Continued severe heat in Italy has uncovered an archaeological treasure in Rome: a bridge reportedly built by the Roman emperor Nero and normally sinks in the waters of the Tiber River.
The fall in the water level of the Tiber, which according to Reuters flows at a long-term low, exposed the stone remains of the Neronian Bridge (lat. Bridge of Nero), WION news reports a news agency headquartered in New Delhi, India.
Ruins from the old Pons Neronianus or Bridge of Nero, which is usually concealed by the river, may now be seen beneath the Vittorio Emmanuele II bridge in the center of Rome, near Castel Sant’Angelo and the Vatican.
Emperor Nero, in full Nero Claudius Caesar Augustus Germanicus, also called (50–54 CE) Nero Claudius Drusus Germanicus. Fifth Roman emperor (54–68 CE), stepson and heir of the emperor Claudius. He is best known for his debaucheries, political murders, persecution of Christians, and a passion for music that led to the probably apocryphal rumor that Nero “fiddled” while Rome burned during the great fire of 64 A.D.
Despite the name of the bridge, it is unclear whether it was actually built by Emperor Nero because experts think it is older.
The capital of Italy has been experiencing highs of 40 degrees Celsius (104 degrees Fahrenheit). The water level of the Tiber River has plummeted by a meter since this time last year. Recently, Rome’s mayor, Roberto Gualtieri, emphasized that, while there are no plans for water rationing at this time, city residents must avoid wasting water.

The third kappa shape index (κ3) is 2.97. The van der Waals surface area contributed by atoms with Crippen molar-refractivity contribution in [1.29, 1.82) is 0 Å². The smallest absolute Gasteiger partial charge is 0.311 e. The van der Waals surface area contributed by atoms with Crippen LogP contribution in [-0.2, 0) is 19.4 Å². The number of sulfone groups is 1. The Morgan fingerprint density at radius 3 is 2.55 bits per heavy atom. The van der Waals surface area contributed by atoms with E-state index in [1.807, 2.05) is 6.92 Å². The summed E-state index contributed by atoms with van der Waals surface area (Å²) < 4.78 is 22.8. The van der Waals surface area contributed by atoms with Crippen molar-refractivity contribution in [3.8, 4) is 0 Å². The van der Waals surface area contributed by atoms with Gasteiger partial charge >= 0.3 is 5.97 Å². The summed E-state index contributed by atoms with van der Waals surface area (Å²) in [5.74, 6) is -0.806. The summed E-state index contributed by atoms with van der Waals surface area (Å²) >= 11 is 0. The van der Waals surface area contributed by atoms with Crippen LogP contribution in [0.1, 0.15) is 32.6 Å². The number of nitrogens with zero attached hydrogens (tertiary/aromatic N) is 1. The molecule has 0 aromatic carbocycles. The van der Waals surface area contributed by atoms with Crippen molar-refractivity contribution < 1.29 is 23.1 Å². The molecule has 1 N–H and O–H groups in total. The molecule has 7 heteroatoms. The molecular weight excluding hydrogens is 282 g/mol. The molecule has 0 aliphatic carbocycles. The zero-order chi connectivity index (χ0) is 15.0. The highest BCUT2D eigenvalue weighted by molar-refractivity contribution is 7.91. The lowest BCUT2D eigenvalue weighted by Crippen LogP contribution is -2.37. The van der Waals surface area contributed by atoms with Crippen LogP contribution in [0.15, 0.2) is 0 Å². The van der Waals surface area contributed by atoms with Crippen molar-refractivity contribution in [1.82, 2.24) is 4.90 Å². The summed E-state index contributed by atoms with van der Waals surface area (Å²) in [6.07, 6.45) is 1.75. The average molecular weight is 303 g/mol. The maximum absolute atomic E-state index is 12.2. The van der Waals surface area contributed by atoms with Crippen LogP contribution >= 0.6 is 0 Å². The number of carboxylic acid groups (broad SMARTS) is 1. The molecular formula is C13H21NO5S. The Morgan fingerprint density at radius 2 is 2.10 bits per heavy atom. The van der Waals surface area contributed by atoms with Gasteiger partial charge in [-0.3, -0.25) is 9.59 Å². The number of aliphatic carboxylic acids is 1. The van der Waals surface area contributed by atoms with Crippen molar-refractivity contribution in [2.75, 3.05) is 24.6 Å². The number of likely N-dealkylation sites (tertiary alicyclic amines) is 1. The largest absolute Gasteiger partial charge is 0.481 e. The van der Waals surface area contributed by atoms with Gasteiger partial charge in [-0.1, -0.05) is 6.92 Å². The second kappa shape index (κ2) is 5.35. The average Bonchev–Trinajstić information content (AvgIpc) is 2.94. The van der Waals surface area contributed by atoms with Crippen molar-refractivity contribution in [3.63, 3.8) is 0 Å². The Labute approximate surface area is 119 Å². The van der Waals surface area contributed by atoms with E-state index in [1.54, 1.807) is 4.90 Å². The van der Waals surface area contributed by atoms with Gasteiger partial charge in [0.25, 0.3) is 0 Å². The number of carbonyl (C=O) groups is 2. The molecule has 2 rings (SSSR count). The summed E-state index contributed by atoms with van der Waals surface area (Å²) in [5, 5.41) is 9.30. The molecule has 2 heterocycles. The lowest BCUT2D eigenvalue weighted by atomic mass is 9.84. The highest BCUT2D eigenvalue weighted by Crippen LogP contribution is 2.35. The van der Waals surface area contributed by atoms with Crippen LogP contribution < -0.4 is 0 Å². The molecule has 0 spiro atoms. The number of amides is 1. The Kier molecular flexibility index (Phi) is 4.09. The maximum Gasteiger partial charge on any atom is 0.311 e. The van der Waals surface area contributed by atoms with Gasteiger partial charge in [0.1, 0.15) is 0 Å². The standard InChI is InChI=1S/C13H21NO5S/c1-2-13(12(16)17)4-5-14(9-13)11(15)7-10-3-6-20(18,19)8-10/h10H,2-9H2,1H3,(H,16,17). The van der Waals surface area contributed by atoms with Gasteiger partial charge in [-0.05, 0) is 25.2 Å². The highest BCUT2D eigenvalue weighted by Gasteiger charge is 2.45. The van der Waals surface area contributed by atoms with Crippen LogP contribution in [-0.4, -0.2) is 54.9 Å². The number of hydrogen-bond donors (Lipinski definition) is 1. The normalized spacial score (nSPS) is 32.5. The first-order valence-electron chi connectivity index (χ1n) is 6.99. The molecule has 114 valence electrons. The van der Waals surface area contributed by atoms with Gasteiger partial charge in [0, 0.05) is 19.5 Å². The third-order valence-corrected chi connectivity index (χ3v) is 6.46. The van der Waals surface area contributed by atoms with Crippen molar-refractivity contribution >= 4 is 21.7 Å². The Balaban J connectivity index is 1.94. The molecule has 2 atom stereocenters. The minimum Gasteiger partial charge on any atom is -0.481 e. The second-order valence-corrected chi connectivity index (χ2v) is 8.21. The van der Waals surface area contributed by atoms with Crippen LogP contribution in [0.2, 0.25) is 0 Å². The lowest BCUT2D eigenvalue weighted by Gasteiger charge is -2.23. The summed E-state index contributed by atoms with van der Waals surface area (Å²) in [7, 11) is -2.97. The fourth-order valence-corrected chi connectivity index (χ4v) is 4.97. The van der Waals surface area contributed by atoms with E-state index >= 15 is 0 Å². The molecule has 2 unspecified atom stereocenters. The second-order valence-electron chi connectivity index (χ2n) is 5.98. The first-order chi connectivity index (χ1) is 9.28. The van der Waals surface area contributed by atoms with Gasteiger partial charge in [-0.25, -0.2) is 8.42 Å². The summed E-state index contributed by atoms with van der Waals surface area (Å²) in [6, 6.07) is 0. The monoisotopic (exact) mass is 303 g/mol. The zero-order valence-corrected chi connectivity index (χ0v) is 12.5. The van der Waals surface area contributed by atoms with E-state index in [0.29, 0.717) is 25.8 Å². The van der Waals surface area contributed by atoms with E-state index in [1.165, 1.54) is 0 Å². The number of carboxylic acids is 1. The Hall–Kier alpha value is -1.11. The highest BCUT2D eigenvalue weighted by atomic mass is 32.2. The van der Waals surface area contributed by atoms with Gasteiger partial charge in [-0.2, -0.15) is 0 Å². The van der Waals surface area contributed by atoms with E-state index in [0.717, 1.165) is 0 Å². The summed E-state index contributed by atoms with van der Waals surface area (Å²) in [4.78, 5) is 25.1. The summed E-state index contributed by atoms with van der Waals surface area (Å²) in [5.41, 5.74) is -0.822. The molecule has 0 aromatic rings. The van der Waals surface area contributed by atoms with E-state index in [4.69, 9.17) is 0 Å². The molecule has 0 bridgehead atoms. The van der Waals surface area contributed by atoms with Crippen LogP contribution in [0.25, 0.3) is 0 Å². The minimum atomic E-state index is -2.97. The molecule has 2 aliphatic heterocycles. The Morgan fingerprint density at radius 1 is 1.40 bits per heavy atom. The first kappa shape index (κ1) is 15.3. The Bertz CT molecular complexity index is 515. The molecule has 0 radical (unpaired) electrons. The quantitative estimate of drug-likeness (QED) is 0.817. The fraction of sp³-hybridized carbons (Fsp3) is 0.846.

“The remains of this Roman bridge are visible whenever the water level of the Tiber falls, so whenever there are long periods – like now – with very low rainfall,” Robert Coates-Stevens, an archaeologist at the British School in Rome, told Live Science in an email.
Multiple sources told Live Science that the bridge may have been built before Nero’s reign. “The provenance of the bridge is uncertain, given that it probably existed before the reign of Nero, so the Pons Neronianus was probably a reconstruction of an earlier crossing,” Nicholas Temple, professor of architectural history at London Metropolitan University, told Live. Science in an email.
Cover Photo: Water levels of Rome’s historic river the Tiber have fallen so low that it is now possible to see the remains of an ancient Roman bridge built by the Roman Emperor Nero. Photo: Twitter